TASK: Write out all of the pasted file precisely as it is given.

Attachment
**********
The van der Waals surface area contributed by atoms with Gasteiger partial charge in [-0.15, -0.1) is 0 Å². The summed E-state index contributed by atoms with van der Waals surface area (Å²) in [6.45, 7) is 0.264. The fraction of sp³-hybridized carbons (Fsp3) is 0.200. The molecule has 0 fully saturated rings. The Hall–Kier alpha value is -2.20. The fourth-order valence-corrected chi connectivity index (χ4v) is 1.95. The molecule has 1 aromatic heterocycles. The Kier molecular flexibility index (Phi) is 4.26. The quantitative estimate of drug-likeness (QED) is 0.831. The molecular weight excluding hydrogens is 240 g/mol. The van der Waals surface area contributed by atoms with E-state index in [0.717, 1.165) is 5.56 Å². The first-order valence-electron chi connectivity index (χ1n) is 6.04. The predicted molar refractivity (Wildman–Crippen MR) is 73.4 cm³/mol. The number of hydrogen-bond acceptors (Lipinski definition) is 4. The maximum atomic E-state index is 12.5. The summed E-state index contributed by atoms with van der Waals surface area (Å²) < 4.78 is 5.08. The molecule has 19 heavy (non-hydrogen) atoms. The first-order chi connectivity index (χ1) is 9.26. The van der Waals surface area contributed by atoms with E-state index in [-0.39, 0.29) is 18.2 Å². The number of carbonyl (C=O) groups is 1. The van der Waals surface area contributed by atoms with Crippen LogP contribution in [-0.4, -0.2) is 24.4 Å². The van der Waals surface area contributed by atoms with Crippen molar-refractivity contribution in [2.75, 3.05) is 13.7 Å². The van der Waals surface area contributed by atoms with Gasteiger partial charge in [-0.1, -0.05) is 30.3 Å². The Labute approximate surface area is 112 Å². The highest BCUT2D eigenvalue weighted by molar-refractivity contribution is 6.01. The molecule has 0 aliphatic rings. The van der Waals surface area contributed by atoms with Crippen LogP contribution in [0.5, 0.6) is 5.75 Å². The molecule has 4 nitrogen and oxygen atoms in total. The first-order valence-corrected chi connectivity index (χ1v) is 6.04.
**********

The van der Waals surface area contributed by atoms with Gasteiger partial charge in [-0.15, -0.1) is 0 Å². The summed E-state index contributed by atoms with van der Waals surface area (Å²) in [6.45, 7) is 0.264. The fraction of sp³-hybridized carbons (Fsp3) is 0.200. The molecule has 0 fully saturated rings. The Hall–Kier alpha value is -2.20. The fourth-order valence-corrected chi connectivity index (χ4v) is 1.95. The molecule has 1 aromatic heterocycles. The Kier molecular flexibility index (Phi) is 4.26. The quantitative estimate of drug-likeness (QED) is 0.831. The molecular weight excluding hydrogens is 240 g/mol. The van der Waals surface area contributed by atoms with E-state index in [0.717, 1.165) is 5.56 Å². The first-order valence-electron chi connectivity index (χ1n) is 6.04. The predicted molar refractivity (Wildman–Crippen MR) is 73.4 cm³/mol. The number of hydrogen-bond acceptors (Lipinski definition) is 4. The maximum atomic E-state index is 12.5. The summed E-state index contributed by atoms with van der Waals surface area (Å²) < 4.78 is 5.08. The molecule has 19 heavy (non-hydrogen) atoms. The first-order chi connectivity index (χ1) is 9.26. The van der Waals surface area contributed by atoms with E-state index in [-0.39, 0.29) is 18.2 Å². The number of carbonyl (C=O) groups is 1. The van der Waals surface area contributed by atoms with Crippen LogP contribution in [-0.4, -0.2) is 24.4 Å². The van der Waals surface area contributed by atoms with Crippen molar-refractivity contribution in [2.75, 3.05) is 13.7 Å². The van der Waals surface area contributed by atoms with Gasteiger partial charge in [-0.1, -0.05) is 30.3 Å². The Labute approximate surface area is 112 Å². The highest BCUT2D eigenvalue weighted by molar-refractivity contribution is 6.01. The molecule has 0 aliphatic rings. The van der Waals surface area contributed by atoms with Crippen LogP contribution in [0.5, 0.6) is 5.75 Å². The molecule has 4 nitrogen and oxygen atoms in total. The first-order valence-corrected chi connectivity index (χ1v) is 6.04.